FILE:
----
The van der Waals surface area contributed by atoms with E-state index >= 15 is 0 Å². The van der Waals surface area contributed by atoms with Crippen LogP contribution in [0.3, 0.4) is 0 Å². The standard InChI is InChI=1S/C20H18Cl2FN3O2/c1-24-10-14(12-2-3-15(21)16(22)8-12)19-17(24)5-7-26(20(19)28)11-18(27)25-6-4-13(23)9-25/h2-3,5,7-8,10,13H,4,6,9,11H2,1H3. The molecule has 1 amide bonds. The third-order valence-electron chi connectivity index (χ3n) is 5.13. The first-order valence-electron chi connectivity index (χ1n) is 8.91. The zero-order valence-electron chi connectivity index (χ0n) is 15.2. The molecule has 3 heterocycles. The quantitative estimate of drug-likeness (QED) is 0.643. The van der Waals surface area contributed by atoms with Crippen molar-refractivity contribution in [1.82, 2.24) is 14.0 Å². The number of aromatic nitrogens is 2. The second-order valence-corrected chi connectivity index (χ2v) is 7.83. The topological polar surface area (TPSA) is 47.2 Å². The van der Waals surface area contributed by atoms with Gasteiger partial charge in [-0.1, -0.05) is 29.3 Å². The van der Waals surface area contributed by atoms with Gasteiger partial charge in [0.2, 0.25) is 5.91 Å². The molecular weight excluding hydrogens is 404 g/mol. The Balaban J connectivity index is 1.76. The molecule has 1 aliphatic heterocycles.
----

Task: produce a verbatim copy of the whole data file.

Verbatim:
The van der Waals surface area contributed by atoms with E-state index >= 15 is 0 Å². The van der Waals surface area contributed by atoms with Crippen LogP contribution in [0.3, 0.4) is 0 Å². The standard InChI is InChI=1S/C20H18Cl2FN3O2/c1-24-10-14(12-2-3-15(21)16(22)8-12)19-17(24)5-7-26(20(19)28)11-18(27)25-6-4-13(23)9-25/h2-3,5,7-8,10,13H,4,6,9,11H2,1H3. The molecule has 1 amide bonds. The third-order valence-electron chi connectivity index (χ3n) is 5.13. The first-order valence-electron chi connectivity index (χ1n) is 8.91. The zero-order valence-electron chi connectivity index (χ0n) is 15.2. The molecule has 3 heterocycles. The quantitative estimate of drug-likeness (QED) is 0.643. The van der Waals surface area contributed by atoms with Crippen molar-refractivity contribution in [1.82, 2.24) is 14.0 Å². The number of aromatic nitrogens is 2. The second-order valence-corrected chi connectivity index (χ2v) is 7.83. The topological polar surface area (TPSA) is 47.2 Å². The van der Waals surface area contributed by atoms with Gasteiger partial charge in [-0.1, -0.05) is 29.3 Å². The van der Waals surface area contributed by atoms with Gasteiger partial charge in [0.2, 0.25) is 5.91 Å². The molecular weight excluding hydrogens is 404 g/mol. The Balaban J connectivity index is 1.76. The molecule has 1 aliphatic heterocycles.